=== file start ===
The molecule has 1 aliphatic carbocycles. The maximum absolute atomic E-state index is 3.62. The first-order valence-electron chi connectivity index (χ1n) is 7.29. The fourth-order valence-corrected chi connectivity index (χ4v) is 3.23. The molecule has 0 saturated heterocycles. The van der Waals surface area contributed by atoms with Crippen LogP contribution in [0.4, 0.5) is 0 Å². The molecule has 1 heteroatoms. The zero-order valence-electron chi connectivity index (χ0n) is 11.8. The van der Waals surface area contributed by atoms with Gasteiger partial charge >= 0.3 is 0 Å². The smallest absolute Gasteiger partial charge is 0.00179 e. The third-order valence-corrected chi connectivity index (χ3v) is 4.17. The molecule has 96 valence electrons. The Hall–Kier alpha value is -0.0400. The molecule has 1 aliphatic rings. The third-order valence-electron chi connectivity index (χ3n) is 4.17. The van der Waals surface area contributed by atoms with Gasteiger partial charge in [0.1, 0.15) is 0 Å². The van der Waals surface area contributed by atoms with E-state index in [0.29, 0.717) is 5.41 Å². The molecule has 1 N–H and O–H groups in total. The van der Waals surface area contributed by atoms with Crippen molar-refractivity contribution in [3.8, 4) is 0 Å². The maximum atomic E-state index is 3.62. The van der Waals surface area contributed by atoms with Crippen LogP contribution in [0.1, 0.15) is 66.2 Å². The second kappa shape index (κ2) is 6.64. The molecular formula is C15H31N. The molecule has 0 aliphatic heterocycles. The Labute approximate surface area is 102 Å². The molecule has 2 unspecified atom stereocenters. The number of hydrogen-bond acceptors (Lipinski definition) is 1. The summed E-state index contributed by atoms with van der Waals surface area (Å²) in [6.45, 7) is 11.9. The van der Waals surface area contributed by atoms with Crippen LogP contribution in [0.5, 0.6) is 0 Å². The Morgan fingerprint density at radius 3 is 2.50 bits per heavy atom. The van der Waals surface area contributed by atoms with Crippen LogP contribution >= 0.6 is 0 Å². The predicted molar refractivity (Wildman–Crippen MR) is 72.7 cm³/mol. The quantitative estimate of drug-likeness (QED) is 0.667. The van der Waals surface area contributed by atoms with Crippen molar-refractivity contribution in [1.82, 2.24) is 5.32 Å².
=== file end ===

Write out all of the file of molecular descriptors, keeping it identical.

The molecule has 1 aliphatic carbocycles. The maximum absolute atomic E-state index is 3.62. The first-order valence-electron chi connectivity index (χ1n) is 7.29. The fourth-order valence-corrected chi connectivity index (χ4v) is 3.23. The molecule has 0 saturated heterocycles. The van der Waals surface area contributed by atoms with Crippen LogP contribution in [0.4, 0.5) is 0 Å². The molecule has 1 heteroatoms. The zero-order valence-electron chi connectivity index (χ0n) is 11.8. The van der Waals surface area contributed by atoms with Gasteiger partial charge >= 0.3 is 0 Å². The smallest absolute Gasteiger partial charge is 0.00179 e. The third-order valence-corrected chi connectivity index (χ3v) is 4.17. The molecule has 96 valence electrons. The Hall–Kier alpha value is -0.0400. The molecule has 1 aliphatic rings. The third-order valence-electron chi connectivity index (χ3n) is 4.17. The van der Waals surface area contributed by atoms with Gasteiger partial charge in [0.1, 0.15) is 0 Å². The van der Waals surface area contributed by atoms with E-state index in [0.29, 0.717) is 5.41 Å². The molecule has 1 N–H and O–H groups in total. The van der Waals surface area contributed by atoms with Crippen molar-refractivity contribution in [3.8, 4) is 0 Å². The maximum atomic E-state index is 3.62. The van der Waals surface area contributed by atoms with Crippen LogP contribution in [0.1, 0.15) is 66.2 Å². The second kappa shape index (κ2) is 6.64. The molecular formula is C15H31N. The molecule has 0 aliphatic heterocycles. The Labute approximate surface area is 102 Å². The molecule has 2 unspecified atom stereocenters. The number of hydrogen-bond acceptors (Lipinski definition) is 1. The summed E-state index contributed by atoms with van der Waals surface area (Å²) in [6.45, 7) is 11.9. The van der Waals surface area contributed by atoms with Crippen LogP contribution in [0.5, 0.6) is 0 Å². The Morgan fingerprint density at radius 3 is 2.50 bits per heavy atom. The van der Waals surface area contributed by atoms with Crippen LogP contribution >= 0.6 is 0 Å². The predicted molar refractivity (Wildman–Crippen MR) is 72.7 cm³/mol. The quantitative estimate of drug-likeness (QED) is 0.667. The van der Waals surface area contributed by atoms with Crippen molar-refractivity contribution in [1.82, 2.24) is 5.32 Å².